DOs and DONTs of Emotional regulation for kids and families
|Emotion regulation refers to the process of generating and maintaining an emotion, as well as the ability to modulate its’ intensity and frequency in order to achieve socioemotional competence and sustain mental health. In modern society, from early age, we learn inhibition to downregulate our emotions (for example, to not cry in public or to not say anything when angry) which often results in emotional restraint. True emotional regulation is reached through focused monitoring, evaluating, and modifying of our emotional reactions and depends on the person’s age, temperamental characteristics and environmental circumstances. Some examples of successfully practicing emotional regulation include being able to calm self-down after something exciting or upsetting happens, sustaining focus on repetitive tasks, refocusing attention on a new task and controlling impulsive behaviors. The skill to emotionally regulate depends significantly on the persons’ age and brain maturity and thus understanding that some of the time the individual is not difficult or spoiled, but developmentally or circumstantially unable to control their emotions can help build empathy and strengthen family systems and relationships.
DOs in Emotional regulation
DON’Ts in Emotional regulation
Practical skills to help with emotional regulation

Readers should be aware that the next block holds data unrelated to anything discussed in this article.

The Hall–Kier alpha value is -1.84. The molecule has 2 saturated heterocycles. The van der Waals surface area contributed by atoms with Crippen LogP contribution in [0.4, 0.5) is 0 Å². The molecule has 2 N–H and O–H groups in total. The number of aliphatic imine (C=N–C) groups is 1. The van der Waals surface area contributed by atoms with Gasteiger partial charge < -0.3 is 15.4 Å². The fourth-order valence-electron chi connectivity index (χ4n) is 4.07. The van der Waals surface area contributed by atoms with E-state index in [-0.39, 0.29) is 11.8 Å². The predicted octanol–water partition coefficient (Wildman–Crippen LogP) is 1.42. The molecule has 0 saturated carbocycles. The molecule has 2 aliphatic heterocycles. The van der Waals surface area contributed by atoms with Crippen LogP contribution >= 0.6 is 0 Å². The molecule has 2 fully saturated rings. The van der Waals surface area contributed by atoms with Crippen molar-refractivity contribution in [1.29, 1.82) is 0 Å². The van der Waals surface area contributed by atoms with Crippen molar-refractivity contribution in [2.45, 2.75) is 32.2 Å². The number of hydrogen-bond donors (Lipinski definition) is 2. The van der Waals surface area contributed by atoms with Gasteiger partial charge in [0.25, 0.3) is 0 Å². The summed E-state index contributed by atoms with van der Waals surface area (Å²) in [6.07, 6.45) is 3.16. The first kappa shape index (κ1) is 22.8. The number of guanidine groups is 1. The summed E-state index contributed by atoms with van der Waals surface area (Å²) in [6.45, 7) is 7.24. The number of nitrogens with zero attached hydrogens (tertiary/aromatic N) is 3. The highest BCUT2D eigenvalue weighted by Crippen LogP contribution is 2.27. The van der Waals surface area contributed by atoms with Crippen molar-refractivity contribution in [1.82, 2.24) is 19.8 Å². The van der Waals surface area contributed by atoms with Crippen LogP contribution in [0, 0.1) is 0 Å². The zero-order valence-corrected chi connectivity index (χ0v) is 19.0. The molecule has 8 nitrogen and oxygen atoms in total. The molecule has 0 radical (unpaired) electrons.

Mindfulness techniques. There are many ways to focus on the “now” to help tame an emotional outburst. A simple example is the 5-4-3-2-1 Grounding Exercise. It can distract from the anxiety trigger, focus the person on the present moment, and help them relax in their body. Ask the person to : name 5 things they can SEE in the room (have them list them out loud) ; name 4 things they can FEEL (sock on my feet, knots in my belly) ; name 3 things they can HEAR (my voice, radio); name 2 things they can SMELL right now (my coffee) ; name 1 thing they can TASTE (if not in the moment, what did they taste last night) . This can be shortened to 4-3-2-1 or even 3-2-1, depending on the circumstances.
Relaxation techniques– teach yourself and your young ones deep breathing. Yoga Dragon breath and the Camel pose can be a fun quick way to release tension. Explode like a volcano/ Balloon technique can be practiced anywhere and most children under 10 years of age find is helpful (pretend you explode like a volcano/popped balloon- you can jump up and model the eruption with your hands and make a lot of loud dramatic volcano sounds). Using movement, music and sensory activities can help further relax and refocus one’s brain.
Diligent self-care – emotional regulation is impossible in a body with unmet basic needs, namely being tired, hungry, thirsty, lonely or sick. Daily self-care, particularly getting enough rest depending on the person’s age, should be encouraged and taught by parents, especially to teens and young adults who have more autonomy and can make the connection between being overly tired and overly emotional and further